This brings us back into the forest of nano tubes that trap the light in Vantablack. By creating this material, scientists have succeeded in approximating the conditions in outer space, that will allow them to see further than was ever thought possible. The question is, if the light has vanished, what will they see? Indeed, the architect Frank Lloyd Wright once said: “Space is the breath of art.” In this context, space can be positive or negative, open or closed, shallow or deep, two-dimensional or three-dimensional. Sometimes space isn’t explicitly presented within a piece, but the illusion is given.

Thaddaeus Ropac Gallery‘s 2015 exhibition Space Age consisted of work from of many artists seeking to process the sometimes unbearable magnitude of space. In it, the painter and sculptor Robert Longo depicts the Russian astronaut Valentina Tereshkova, the first woman in space. The show, confirmed that presently we are still seeking to represent space, and that the pictures sent back from these distant horizons are still the main source of artistic inspiration – most notably William Anders’ image Earthrise.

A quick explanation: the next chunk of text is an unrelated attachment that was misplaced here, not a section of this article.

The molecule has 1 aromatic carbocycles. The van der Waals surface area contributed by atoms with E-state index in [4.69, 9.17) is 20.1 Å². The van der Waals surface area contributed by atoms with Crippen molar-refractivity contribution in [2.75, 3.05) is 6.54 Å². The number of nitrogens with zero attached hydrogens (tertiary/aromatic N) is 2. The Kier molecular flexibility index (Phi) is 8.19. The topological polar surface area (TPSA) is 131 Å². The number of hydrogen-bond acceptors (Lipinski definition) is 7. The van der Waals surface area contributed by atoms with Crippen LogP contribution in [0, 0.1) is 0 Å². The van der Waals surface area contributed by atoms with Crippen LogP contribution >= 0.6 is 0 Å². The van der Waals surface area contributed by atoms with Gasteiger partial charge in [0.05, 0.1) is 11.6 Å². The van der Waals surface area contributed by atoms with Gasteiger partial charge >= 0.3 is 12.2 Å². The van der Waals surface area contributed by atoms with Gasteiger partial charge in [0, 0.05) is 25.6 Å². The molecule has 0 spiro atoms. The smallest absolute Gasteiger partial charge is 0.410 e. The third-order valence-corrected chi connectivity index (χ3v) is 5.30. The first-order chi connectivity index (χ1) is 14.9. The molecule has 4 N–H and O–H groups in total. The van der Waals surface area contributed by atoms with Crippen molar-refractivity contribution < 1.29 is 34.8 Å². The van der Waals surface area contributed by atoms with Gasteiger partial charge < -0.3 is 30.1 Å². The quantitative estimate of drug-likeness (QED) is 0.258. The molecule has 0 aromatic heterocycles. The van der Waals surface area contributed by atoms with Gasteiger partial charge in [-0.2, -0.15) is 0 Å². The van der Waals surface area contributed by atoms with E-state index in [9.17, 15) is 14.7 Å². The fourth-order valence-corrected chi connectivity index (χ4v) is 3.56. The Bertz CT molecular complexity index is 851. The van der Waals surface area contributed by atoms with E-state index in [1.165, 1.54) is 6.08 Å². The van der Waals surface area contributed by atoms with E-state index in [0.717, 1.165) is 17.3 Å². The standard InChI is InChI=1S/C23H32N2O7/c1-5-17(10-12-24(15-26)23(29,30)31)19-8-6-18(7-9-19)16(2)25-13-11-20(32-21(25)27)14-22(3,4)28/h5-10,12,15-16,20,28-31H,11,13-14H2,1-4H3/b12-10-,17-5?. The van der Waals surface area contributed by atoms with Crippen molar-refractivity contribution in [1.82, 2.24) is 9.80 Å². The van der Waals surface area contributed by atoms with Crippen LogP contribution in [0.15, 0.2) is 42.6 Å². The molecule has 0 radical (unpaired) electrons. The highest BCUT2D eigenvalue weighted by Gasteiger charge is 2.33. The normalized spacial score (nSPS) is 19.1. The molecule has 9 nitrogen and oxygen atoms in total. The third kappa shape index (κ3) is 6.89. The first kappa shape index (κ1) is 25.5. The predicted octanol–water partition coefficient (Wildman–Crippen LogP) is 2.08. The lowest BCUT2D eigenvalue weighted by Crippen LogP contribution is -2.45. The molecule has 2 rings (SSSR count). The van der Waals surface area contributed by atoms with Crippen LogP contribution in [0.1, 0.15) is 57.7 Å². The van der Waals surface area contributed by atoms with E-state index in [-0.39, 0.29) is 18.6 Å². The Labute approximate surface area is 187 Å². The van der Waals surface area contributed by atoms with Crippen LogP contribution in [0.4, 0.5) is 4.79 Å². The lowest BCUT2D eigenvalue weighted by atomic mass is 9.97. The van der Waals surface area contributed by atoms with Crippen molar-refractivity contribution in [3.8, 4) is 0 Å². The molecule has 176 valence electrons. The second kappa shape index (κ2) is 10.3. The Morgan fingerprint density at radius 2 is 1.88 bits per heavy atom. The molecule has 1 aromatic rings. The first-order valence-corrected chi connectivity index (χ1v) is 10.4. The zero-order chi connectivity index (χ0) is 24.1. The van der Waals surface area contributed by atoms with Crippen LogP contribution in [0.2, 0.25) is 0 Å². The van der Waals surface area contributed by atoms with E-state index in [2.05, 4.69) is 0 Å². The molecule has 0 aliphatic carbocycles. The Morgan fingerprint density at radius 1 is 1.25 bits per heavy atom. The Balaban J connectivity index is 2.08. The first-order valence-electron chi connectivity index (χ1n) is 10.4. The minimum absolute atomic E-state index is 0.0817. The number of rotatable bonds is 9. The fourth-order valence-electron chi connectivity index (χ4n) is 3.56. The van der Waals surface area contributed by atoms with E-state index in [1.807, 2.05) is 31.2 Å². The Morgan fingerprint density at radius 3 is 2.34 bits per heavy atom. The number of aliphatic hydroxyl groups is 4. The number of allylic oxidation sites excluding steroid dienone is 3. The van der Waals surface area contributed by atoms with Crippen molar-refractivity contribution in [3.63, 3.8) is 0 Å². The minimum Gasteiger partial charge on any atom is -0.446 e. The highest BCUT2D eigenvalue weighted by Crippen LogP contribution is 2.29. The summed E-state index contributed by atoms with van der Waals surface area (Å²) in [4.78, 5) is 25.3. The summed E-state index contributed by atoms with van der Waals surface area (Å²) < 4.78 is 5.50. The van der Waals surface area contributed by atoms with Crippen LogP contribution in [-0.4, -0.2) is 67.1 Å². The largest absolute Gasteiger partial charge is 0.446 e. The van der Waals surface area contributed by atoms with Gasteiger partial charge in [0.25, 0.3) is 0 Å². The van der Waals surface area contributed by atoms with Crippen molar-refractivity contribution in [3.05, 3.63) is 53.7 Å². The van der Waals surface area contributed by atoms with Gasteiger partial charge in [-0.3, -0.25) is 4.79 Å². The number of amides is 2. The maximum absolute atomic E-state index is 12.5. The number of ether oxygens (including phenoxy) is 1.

While no human has returned to the Moon since Apollo 17 left its surface in 1972, artists continue to go there imaginatively. Opening this week at the National Maritime Museum, London, The Moon celebrates the 1969 landing of Apollo 11. It features more than 180 extraordinary objects, including rarely-seen pastels by the prominent 18th-century Royal Academician John Russell. Melanie Vandenbrouck, Curator of Art at Royal Museums Greenwich describes her awe: “By night, he spent 20 years of his life sketching the Moon. This devotion resulted in a group of exquisite lunar ‘portraits’… This view conveys the thrill of seeing, through the telescope, a world emerging from a deep blue ether.” Vandenbrouck was also a judge for the Astronomy Photographer of the Year 2018.
 


Night Sky #16, 2000–2001, Vija Celmins, collection SFMOMA © Vija Celmins; photo: courtesy Matthew Marks Gallery